Landscape photography — The ultimate guide for beginners

How to get started creating stunning landscape images

Landscape photography captures the atmosphere of the outdoors in a single image. Landscape photography is done for a variety of reasons, but whether it’s a personal passion or a commercial venture, it is often a labour of love for the photographer who enjoys connecting with the outside world.

There are also many different types of landscape photography, with photographers specialising in mountain landscapes, seascapes, forests, the aurora borealis, and even cityscapes and urban landscapes. Although there are so many possibilities when it comes to inspiration for the subject, there are some specific techniques that will vastly improve your landscape photography.

In this landscape photography guide we will cover:

  • Lighting
  • Composition
  • Focus
  • Shooting in RAW
  • Landscape photography equipment

Lighting

The three tenets of exposure are shutter speed, aperture and ISO.

  • Shutter speed is the speed at which the shutter closes after clicking it. Faster speeds mean the photo is taken with less time allowed for light to enter the lens.
  • Aperture is the f-number or f-stops on your camera which determines how much light enters the camera by adjusting the size of the shutter opening, and affects the depth of field. Most landscape photography examples generally use wider apertures.
  • The ISO measures the camera’s light sensitivity and is adjusted by the photographer according to the light conditions. However, using a higher ISO can result in more noise or grain on your image, so this is something to keep in mind if you find yourself dialling up the ISO.

Once you understand the principles of exposure, it’s easier to understand the manipulation of light conditions. Using a DSLR makes it easy to adjust the exposure accordingly, but you still want to shoot using optimal natural lighting for the best photos. When photographing landscapes, a softer, more diffuse light is desirable as it improves colour and tonal accuracy on camera. Landscape photographers often head out at sunrise as the light has an aesthetically pleasing soft quality that is easy to manipulate, and this is recommended for those starting out with landscape photography.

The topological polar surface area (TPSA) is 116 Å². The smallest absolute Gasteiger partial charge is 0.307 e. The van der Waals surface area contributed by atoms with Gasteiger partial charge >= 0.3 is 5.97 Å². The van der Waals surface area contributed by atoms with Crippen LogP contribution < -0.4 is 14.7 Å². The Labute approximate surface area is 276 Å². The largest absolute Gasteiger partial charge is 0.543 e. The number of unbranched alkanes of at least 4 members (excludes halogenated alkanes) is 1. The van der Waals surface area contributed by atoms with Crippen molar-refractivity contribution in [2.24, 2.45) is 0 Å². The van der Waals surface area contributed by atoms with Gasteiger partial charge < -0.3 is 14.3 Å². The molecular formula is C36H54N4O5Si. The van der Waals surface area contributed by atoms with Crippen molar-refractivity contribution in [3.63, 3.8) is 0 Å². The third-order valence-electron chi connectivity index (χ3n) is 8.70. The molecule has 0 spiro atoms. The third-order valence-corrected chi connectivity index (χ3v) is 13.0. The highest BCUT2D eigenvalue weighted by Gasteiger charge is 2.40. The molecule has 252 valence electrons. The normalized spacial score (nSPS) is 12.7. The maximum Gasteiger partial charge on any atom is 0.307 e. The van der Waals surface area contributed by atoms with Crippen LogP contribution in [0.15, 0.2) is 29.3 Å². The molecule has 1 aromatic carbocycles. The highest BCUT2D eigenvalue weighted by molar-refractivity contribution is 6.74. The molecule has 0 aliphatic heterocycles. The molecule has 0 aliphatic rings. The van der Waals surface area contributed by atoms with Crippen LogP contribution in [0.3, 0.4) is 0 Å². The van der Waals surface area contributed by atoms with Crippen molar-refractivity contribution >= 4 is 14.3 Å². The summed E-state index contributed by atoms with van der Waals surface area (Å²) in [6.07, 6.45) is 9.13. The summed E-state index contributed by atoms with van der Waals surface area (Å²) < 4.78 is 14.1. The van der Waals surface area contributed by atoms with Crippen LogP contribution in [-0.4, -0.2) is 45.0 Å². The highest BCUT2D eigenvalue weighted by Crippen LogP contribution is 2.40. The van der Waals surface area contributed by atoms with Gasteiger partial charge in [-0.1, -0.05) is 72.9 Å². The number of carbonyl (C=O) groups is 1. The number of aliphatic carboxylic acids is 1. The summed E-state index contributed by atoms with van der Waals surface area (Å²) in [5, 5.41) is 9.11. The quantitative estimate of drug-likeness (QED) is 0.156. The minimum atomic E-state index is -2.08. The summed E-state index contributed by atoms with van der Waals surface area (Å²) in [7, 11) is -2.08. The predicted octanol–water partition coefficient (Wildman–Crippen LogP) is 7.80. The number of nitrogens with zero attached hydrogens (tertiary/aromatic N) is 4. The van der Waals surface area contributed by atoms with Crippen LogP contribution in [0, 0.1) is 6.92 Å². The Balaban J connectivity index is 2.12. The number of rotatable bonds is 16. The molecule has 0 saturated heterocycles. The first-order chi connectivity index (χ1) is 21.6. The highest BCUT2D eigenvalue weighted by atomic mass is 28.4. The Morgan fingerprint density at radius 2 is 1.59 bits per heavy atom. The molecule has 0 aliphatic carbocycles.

As with all things photographic, the best way to learn is through trial and error, and this is especially true of exposure.

Composition

Landscape photographers choose an area of focus in their photos — the foreground or the background — to create a distinctive look and feel to the photograph. They can also emphasize the use of negative space in their photos for a markedly more minimalistic feel.

Focus

Shoot in RAW

Landscape photography equipment

DSLR Camera

  • Pentax K-1 Mark II
  • Canon EOS 5DS R
  • Nikon D850

Wide-angle lens

However, some landscape photographers avoid focal lengths less than 24mm as it can cause distortions, but this is a matter of preference, so again, it is time to experiment and see which look you prefer.

Tripod

Filters

Remote shutter release

If you have professional landscape photography needs, or even just want to talk to someone further about the subject, then head over to the Splento website. If required, Splento can provide reliable, on-demand photographer at a fixed, affordable rate. Be sure to contact a member of the Splento team if you have any questions.

Marketing Project Manager at www.splento.com